LOCKPORT — If you think that Western New York is bad this time of year, try Antarctica. One Lockport native actually knows what both are like.

Glenn Foley is a veteran of the U.S. Navy, and was a member of the Naval Construction Battalion, commonly referred to as the Seabees. The Seabees, founded during World War II, were tasked with constructing military bases in hostile areas, where civilian contractors wouldn’t be permitted to go. During World War II, these soldier-construction workers were instrumental in building military bases on islands in the Pacific Theater.

Foley enlisted in the Navy during the Korean War in March of 1953. Both sides of his family had traditions of being in the Navy. At the time, he wasn’t sure what he wanted to do in the Navy, but when he told his placement officer that he had experience in carpentry with his father, he was recommended to join the Seabees as a builder.

After Naval boot camp, Foley went to construction school at the Seabee base in Port Hueneme, California. After his training, he applied to join the newly formed Mobile Construction Battalion Special that would be sent to Antarctica.

The Korean War ended while Foley was still training, but his time as a Seabee would instead be spent as a part of “Operation Deep Freeze I.” This operation was led by the famous American admiral and Arctic explorer Richard Byrd on his last expedition, and his successor Rear Admiral George Dufek. Foley recalled how fascinated he was with the stories of Byrd's prior expeditions, when he was told about them as a 10-year-old in grade school.

“When I was in a one-room grade school out in Wyoming County, this teacher told us about Richard Byrd, and it fascinated me.” said Foley, “Fifteen years later, the opportunity came up for me to go to the Antarctic, so I put in for it.”

“Operation Deep Freeze I,” was the first part of an international mission to establish long-term scientific facilities in Antarctica. It was a joint operation between the US, UK, New Zealand, France, Japan, Norway, Chile, Argentina, and the Soviet Union. Foley recalled that the expedition started earlier than expected due to a particularly “warm” spell in Antarctica that year, which would make things more ideal for construction.

“When we got to New Zealand, we were supposed to have 10 days of shore-leave,” said Foley. “But Byrd was in the Antarctic Circle by now, and he saw how good the weather was compared to his previous experiences. So he wired back ‘All-ships-to-sea,’ so all of us guys who were expecting to spend 10 days in New Zealand only ended up getting five.”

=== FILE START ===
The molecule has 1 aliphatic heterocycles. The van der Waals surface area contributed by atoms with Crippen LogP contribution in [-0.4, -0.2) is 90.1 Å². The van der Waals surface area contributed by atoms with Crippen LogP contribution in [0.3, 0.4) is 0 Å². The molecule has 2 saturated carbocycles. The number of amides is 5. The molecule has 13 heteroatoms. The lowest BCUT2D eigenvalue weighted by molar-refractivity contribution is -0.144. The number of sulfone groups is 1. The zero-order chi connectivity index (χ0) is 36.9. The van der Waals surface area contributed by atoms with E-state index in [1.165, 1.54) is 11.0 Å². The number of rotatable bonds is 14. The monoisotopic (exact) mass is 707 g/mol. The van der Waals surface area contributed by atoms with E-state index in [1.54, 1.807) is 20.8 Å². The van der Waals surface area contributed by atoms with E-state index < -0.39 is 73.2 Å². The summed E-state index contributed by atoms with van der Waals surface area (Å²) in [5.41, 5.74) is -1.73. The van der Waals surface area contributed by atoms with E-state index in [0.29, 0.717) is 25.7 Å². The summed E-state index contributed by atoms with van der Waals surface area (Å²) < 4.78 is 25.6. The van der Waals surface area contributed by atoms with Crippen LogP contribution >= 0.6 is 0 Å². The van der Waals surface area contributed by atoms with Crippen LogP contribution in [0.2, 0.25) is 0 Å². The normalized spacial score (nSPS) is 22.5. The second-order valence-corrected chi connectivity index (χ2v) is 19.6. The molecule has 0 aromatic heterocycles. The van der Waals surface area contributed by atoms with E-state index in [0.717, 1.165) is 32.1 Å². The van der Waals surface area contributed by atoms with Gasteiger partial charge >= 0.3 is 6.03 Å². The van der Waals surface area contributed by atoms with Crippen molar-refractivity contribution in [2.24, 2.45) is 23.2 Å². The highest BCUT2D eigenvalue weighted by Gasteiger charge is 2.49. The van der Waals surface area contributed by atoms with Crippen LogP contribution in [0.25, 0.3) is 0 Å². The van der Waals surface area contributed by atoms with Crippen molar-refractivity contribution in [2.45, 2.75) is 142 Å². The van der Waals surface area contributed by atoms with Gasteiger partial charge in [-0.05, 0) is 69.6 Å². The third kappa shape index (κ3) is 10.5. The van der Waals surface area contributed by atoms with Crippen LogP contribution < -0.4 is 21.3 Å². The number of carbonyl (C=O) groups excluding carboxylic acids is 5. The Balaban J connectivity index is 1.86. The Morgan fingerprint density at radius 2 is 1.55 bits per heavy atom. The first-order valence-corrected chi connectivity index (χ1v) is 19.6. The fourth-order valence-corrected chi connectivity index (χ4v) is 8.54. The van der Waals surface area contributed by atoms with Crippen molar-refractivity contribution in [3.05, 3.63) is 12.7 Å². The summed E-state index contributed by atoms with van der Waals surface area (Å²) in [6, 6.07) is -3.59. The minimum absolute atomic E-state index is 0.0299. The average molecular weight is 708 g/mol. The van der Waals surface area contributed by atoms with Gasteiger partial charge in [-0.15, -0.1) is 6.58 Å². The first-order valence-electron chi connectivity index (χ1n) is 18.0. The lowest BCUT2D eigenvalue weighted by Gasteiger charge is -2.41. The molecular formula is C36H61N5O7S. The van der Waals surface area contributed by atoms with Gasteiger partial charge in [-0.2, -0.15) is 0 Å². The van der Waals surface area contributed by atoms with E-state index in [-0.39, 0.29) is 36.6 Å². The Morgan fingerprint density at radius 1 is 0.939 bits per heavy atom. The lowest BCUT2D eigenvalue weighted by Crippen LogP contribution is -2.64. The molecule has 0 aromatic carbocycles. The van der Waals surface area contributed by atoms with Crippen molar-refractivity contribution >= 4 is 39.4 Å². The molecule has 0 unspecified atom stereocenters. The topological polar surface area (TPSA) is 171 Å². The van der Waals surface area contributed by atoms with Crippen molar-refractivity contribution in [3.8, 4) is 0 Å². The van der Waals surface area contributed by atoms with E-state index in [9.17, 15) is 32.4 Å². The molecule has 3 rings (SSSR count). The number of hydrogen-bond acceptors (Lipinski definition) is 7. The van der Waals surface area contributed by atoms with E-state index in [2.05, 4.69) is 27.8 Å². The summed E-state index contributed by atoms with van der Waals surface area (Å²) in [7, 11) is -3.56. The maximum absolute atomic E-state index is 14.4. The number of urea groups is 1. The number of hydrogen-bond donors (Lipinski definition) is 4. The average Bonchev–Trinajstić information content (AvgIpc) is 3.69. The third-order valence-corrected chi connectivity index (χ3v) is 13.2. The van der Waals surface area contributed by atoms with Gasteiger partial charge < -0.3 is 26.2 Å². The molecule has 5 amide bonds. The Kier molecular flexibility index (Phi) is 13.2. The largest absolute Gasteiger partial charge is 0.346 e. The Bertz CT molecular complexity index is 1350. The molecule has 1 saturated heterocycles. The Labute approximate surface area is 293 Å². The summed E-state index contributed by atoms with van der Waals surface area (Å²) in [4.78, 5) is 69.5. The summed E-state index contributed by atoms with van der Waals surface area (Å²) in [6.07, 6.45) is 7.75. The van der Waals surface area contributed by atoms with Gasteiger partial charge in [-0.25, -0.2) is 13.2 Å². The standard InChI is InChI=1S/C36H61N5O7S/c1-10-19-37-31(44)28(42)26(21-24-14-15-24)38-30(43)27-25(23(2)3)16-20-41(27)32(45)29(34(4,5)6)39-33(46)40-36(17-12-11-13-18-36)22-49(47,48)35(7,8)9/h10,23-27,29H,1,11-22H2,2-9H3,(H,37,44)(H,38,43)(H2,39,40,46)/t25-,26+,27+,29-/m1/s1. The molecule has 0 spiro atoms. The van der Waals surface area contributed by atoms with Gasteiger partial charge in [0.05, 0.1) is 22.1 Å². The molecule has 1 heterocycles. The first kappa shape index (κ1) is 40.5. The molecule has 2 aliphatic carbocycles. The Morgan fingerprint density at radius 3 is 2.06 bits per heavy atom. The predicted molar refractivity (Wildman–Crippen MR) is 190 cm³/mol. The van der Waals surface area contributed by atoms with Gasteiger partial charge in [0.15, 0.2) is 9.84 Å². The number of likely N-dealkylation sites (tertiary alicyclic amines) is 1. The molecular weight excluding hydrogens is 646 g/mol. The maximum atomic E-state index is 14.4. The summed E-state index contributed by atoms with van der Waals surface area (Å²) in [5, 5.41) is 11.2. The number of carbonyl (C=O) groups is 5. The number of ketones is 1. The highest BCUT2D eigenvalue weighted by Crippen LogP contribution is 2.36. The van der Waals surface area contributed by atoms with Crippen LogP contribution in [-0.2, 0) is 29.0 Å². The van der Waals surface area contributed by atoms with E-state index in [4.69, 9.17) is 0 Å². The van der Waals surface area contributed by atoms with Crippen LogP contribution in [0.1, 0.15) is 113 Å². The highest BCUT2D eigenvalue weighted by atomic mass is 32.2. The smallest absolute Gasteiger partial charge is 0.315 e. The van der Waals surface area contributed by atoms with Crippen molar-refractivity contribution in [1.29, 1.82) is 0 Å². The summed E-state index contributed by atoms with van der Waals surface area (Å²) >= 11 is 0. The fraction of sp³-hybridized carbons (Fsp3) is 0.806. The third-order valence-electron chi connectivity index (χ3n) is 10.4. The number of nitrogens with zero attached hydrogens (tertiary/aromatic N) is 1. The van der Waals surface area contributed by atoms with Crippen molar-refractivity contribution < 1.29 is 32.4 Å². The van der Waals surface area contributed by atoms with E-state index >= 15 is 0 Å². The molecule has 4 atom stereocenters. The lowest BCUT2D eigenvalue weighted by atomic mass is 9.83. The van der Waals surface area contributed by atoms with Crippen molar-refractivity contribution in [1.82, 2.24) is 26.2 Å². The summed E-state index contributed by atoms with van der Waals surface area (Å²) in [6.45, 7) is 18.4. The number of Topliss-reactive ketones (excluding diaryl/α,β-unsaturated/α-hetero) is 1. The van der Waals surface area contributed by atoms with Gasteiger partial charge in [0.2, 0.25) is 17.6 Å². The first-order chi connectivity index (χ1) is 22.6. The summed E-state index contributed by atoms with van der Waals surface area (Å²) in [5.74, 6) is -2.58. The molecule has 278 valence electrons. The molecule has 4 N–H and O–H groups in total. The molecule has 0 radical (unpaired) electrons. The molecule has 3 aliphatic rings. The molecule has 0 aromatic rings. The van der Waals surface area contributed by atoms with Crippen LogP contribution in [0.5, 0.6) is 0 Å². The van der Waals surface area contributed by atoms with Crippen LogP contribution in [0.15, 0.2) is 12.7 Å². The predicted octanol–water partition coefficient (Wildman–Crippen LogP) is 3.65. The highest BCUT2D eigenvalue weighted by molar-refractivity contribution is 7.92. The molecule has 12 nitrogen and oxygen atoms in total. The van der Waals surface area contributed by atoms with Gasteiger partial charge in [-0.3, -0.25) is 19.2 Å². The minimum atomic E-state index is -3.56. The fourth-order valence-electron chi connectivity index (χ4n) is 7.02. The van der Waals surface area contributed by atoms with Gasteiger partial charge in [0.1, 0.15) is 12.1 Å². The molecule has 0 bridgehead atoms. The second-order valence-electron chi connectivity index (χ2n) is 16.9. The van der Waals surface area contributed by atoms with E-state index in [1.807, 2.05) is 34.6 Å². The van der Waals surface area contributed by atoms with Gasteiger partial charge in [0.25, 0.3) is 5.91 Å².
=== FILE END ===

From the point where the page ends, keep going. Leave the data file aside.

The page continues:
He departed to Antarctica from New Zealand aboard the attack cargo ship, USS Wyandot, and arrived in January of 1956. Regardless of the good weather for Antarctic standards, Foley and his other Seabees still needed to traverse a large field of ice to get to the construction site. Caterpillar tractors had to pull all their cargo on sleds for over 10 miles to camp.

The first building that Foley helped to construct was a canteen, then they built other essentials like barracks, utility structures for water and electricity, a repair shop, and a chapel. He felt a little star-struck when he was eating in the same mess-tent as Admiral Byrd, during the expedition.

“I was in the kitchen tent, and here’s Byrd and Dufek inspecting the food facilities, and they too had just eaten” said Foley. “They had to see if the food was good enough for the Seabees. They sweated the chow-line, the same as us.”

A particular and frequent camp nuisance were the penguins.

“The penguins are curious little buggers” said Foley. “They’re inquisitive. They're a nuisance. They’re not afraid of anybody. They have no reason to be afraid of anybody. The only thing they fear are killer whales.”

Due to whales being the only predator to the penguins in Antarctica, penguins were never really bothered by humans in their habitat.

Some of the mementos Foley still has include a small red marker flag that's pole was made from Panamanian bamboo his ship picked up on the trip to Antarctica. The flags were intended to keep personnel from getting lost in the blustery Antarctic conditions.

“You’d want to make a trail, because if you’re in a whiteout, you wouldn’t be able to see” said Foley. “You could wander off anywhere, and go around in a circle and not know it. This one broke, so I thought that would be my souvenir.”

He also has a copy of an edition of his ship's newspaper from Dec. 2, 1955 which had an article telling of 20-inch snow conditions in Buffalo the previous month. Foley found the situation ironic, considering he was going to a balmy Antarctic summer. His mother had collected numerous articles from the Lockport Union-Sun & Journal, and the Buffalo News about the Deep Freeze expedition, which he still keeps in a scrapbook.

Foley left Antarctica before the southern-hemisphere winter set in, and returned to the United States in 1957 when his service period ended. Back in the states, Foley went to study construction at Erie Community College, and then got a job as an electrician in 1963 with the Harrison Radiator Division in Lockport. He married his wife Leah the following year. He credits the work of the Navy in being able to teach someone a trade that they can turn into a career when they return to civilian life.

“In the Navy, they teach you a trade” said Foley. “There’s all kinds of things that you can learn in the Navy that you can find work in when you come out.”

At the time of his adventure, Antarctica was one of the last uncharted landmasses on Earth, and thanks to the work of Builder First-Class Foley and his fellow Seabees, we have since come to understand more about the mysterious far-away continent.

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